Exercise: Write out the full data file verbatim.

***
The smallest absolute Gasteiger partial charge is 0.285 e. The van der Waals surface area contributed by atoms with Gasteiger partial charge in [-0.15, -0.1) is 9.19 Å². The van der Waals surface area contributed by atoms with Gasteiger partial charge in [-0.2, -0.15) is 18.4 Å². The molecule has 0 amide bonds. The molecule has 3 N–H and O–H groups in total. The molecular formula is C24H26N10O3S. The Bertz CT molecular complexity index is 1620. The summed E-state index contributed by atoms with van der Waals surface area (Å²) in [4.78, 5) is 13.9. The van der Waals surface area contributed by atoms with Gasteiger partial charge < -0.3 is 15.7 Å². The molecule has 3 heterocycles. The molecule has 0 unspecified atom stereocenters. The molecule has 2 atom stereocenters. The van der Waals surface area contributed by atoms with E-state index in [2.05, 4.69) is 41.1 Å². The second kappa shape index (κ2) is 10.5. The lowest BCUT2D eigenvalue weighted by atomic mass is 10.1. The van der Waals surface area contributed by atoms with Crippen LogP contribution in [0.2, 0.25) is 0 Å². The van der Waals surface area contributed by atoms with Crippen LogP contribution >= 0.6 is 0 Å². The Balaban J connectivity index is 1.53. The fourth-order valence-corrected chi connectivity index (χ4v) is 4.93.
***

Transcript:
The smallest absolute Gasteiger partial charge is 0.285 e. The van der Waals surface area contributed by atoms with Gasteiger partial charge in [-0.15, -0.1) is 9.19 Å². The van der Waals surface area contributed by atoms with Gasteiger partial charge in [-0.2, -0.15) is 18.4 Å². The molecule has 0 amide bonds. The molecule has 3 N–H and O–H groups in total. The molecular formula is C24H26N10O3S. The Bertz CT molecular complexity index is 1620. The summed E-state index contributed by atoms with van der Waals surface area (Å²) in [4.78, 5) is 13.9. The van der Waals surface area contributed by atoms with Gasteiger partial charge < -0.3 is 15.7 Å². The molecule has 3 heterocycles. The molecule has 0 unspecified atom stereocenters. The molecule has 2 atom stereocenters. The van der Waals surface area contributed by atoms with E-state index in [2.05, 4.69) is 41.1 Å². The second kappa shape index (κ2) is 10.5. The lowest BCUT2D eigenvalue weighted by atomic mass is 10.1. The van der Waals surface area contributed by atoms with Crippen LogP contribution in [0.2, 0.25) is 0 Å². The van der Waals surface area contributed by atoms with Crippen LogP contribution >= 0.6 is 0 Å². The Balaban J connectivity index is 1.53. The fourth-order valence-corrected chi connectivity index (χ4v) is 4.93.